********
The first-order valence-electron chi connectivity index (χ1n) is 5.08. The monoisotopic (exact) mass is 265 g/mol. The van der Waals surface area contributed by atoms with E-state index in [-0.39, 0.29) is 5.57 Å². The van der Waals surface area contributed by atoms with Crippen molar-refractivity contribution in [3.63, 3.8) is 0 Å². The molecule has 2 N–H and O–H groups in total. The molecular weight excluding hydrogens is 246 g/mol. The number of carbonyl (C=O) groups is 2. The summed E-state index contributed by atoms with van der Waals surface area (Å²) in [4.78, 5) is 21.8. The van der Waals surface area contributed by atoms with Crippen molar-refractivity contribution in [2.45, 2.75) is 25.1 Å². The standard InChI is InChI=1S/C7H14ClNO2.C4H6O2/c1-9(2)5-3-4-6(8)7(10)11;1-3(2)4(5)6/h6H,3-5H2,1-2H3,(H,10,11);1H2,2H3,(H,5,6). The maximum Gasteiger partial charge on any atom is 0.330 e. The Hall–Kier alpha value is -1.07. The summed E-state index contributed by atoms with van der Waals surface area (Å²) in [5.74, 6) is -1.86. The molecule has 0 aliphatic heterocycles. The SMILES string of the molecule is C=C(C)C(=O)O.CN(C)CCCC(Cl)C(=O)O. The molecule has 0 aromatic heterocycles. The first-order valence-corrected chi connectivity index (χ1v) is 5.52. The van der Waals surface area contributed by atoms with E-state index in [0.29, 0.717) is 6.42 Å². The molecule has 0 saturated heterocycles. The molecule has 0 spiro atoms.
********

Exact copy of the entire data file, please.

The first-order valence-electron chi connectivity index (χ1n) is 5.08. The monoisotopic (exact) mass is 265 g/mol. The van der Waals surface area contributed by atoms with E-state index in [-0.39, 0.29) is 5.57 Å². The van der Waals surface area contributed by atoms with Crippen molar-refractivity contribution in [3.63, 3.8) is 0 Å². The molecule has 2 N–H and O–H groups in total. The molecular weight excluding hydrogens is 246 g/mol. The number of carbonyl (C=O) groups is 2. The summed E-state index contributed by atoms with van der Waals surface area (Å²) in [4.78, 5) is 21.8. The van der Waals surface area contributed by atoms with Crippen molar-refractivity contribution in [2.45, 2.75) is 25.1 Å². The standard InChI is InChI=1S/C7H14ClNO2.C4H6O2/c1-9(2)5-3-4-6(8)7(10)11;1-3(2)4(5)6/h6H,3-5H2,1-2H3,(H,10,11);1H2,2H3,(H,5,6). The maximum Gasteiger partial charge on any atom is 0.330 e. The Hall–Kier alpha value is -1.07. The summed E-state index contributed by atoms with van der Waals surface area (Å²) in [5.74, 6) is -1.86. The molecule has 0 aliphatic heterocycles. The SMILES string of the molecule is C=C(C)C(=O)O.CN(C)CCCC(Cl)C(=O)O. The molecule has 0 aromatic heterocycles. The first-order valence-corrected chi connectivity index (χ1v) is 5.52. The van der Waals surface area contributed by atoms with E-state index in [0.29, 0.717) is 6.42 Å². The molecule has 0 saturated heterocycles. The molecule has 0 spiro atoms.